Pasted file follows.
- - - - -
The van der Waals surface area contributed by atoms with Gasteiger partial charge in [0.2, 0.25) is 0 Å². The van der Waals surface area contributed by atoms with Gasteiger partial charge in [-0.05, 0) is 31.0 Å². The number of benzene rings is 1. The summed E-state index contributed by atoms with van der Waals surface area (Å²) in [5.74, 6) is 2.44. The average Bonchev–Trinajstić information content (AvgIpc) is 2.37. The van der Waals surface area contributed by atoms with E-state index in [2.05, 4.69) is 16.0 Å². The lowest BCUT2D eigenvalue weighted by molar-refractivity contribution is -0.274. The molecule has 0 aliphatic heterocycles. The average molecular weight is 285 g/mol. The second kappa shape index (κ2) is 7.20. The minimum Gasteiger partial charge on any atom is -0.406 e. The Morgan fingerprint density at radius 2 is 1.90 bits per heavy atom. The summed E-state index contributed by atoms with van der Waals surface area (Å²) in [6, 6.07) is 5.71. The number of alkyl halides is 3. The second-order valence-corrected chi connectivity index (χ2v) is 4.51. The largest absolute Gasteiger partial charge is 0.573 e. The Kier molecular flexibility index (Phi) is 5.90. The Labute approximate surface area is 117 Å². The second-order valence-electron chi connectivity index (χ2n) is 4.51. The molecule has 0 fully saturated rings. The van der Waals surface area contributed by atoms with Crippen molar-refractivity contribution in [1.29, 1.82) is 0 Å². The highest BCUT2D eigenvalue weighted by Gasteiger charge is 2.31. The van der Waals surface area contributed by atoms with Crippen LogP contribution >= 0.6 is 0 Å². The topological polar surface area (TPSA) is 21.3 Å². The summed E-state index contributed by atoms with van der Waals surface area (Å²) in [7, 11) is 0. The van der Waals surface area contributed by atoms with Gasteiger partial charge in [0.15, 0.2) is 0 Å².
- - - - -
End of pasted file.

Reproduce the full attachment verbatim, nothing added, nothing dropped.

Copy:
The van der Waals surface area contributed by atoms with Gasteiger partial charge in [0.2, 0.25) is 0 Å². The van der Waals surface area contributed by atoms with Gasteiger partial charge in [-0.05, 0) is 31.0 Å². The number of benzene rings is 1. The summed E-state index contributed by atoms with van der Waals surface area (Å²) in [5.74, 6) is 2.44. The average Bonchev–Trinajstić information content (AvgIpc) is 2.37. The van der Waals surface area contributed by atoms with E-state index in [2.05, 4.69) is 16.0 Å². The lowest BCUT2D eigenvalue weighted by molar-refractivity contribution is -0.274. The molecule has 0 aliphatic heterocycles. The average molecular weight is 285 g/mol. The second kappa shape index (κ2) is 7.20. The minimum Gasteiger partial charge on any atom is -0.406 e. The Morgan fingerprint density at radius 2 is 1.90 bits per heavy atom. The summed E-state index contributed by atoms with van der Waals surface area (Å²) in [6, 6.07) is 5.71. The number of alkyl halides is 3. The second-order valence-corrected chi connectivity index (χ2v) is 4.51. The largest absolute Gasteiger partial charge is 0.573 e. The Kier molecular flexibility index (Phi) is 5.90. The Labute approximate surface area is 117 Å². The second-order valence-electron chi connectivity index (χ2n) is 4.51. The molecule has 0 fully saturated rings. The van der Waals surface area contributed by atoms with Crippen molar-refractivity contribution in [1.29, 1.82) is 0 Å². The highest BCUT2D eigenvalue weighted by Gasteiger charge is 2.31. The van der Waals surface area contributed by atoms with Crippen LogP contribution >= 0.6 is 0 Å². The topological polar surface area (TPSA) is 21.3 Å². The summed E-state index contributed by atoms with van der Waals surface area (Å²) in [7, 11) is 0. The van der Waals surface area contributed by atoms with Gasteiger partial charge in [0.15, 0.2) is 0 Å².